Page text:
Figure 11 - Connection methods in Ozeki 10

From the Vision connections to detect circle objects, select the Circle connection. Before finishing the creation, you need to specify the details of the connection (Figure 12), like the name of it, select the camera that you connected, and modify the resolution and the frame rate at this point. You can also set a sensing delay and save the sensed circles as a snapshot in the Vision tab.

Figure 12 - Details of Circle detection connection

Step 2: Create a route to SNAP

To handle the information from the Circle detector in SNAP, you need to steer the information from it into the SNAP application. For that just click on Routes in Control Panel and select Create new Route. Here you have to select the endpoints of the route which in this case would be, like in Figure 13 the Circle detector connection, where the data will come from, to the SNAP application.

Figure 13 - Information from the Circle detection connection routed to SNAP

## Write code to store the information about the detected circle!

The first thing that you have to do in SNAP is to store all the information about the detected circle into a variable. So, first drag the 'When green flag clicked' entry point, then add the 'Get next message' block, which will get the data from the camera thanks to the route you created. When you got the message, you need to store it into a variable. So, create a new one with the name 'message', and with the 'Set 'message' to message value (string)' block save the data. Because this data not only contains the radius that you will use to decide the size of the circle, you have to split this to use it separately. So, create a variable with the name 'circleInfo' and with a 'Set' block, set the 'message' that was split by white spaces like in Figure 14.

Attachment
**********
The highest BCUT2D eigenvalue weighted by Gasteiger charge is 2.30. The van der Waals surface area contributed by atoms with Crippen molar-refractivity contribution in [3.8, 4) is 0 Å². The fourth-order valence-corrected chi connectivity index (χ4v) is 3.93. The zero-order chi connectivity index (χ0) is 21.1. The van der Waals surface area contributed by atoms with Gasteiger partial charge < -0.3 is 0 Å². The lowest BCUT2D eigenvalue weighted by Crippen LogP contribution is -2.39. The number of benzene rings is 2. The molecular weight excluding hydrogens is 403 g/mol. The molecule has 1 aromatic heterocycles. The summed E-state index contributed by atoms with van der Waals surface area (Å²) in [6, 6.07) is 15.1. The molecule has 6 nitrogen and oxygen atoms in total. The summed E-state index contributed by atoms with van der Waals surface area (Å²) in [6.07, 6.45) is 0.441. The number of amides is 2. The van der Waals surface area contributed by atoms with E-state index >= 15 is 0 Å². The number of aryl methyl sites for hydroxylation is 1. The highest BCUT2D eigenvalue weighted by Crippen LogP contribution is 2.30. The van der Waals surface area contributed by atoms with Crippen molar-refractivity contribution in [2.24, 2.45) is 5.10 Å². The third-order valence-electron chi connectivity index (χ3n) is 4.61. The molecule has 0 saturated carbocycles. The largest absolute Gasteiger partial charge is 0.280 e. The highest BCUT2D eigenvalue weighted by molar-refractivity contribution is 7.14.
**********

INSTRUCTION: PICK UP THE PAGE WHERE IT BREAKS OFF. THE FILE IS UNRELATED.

Figure 14 - Message from the connection split by white spaces

## Categorize the circle by the size of the radius!

Now, with the stored data, you can easily decide the size of the circle with a 'if-else' block, so just place it below all the other blocks. In the head of it, drag a '<' operator, and to the left hand side add the 'item of' operator, where type 7, because in the list the value of the radius is the seventh member. Drag the 'circleInfo' in that block as well as you can see in Figure 15. This example makes difference between small and large circles if the radius is lower or greater than 50.

Figure 15 - 'circleInfo' contains all the information about the detected circle

## Display the words 'small' or 'large' depends on the size of the radius!

After you created that block, you just have to place it into the right position. So, add one 'Print' block to the body of the 'if', and also drag one to the 'else' part. In the 'if' part, where the control will move if the radius of the circle is smaller than fifty just type 'small'. Of course this means the control moves to the 'else' only if the radius is bigger than fifty, so here type 'large' in the 'Print' block (Figure 16).

Figure 16 - Text sent to the brick's LCD

## Program code

Figure 17 - The program can detect lines and circles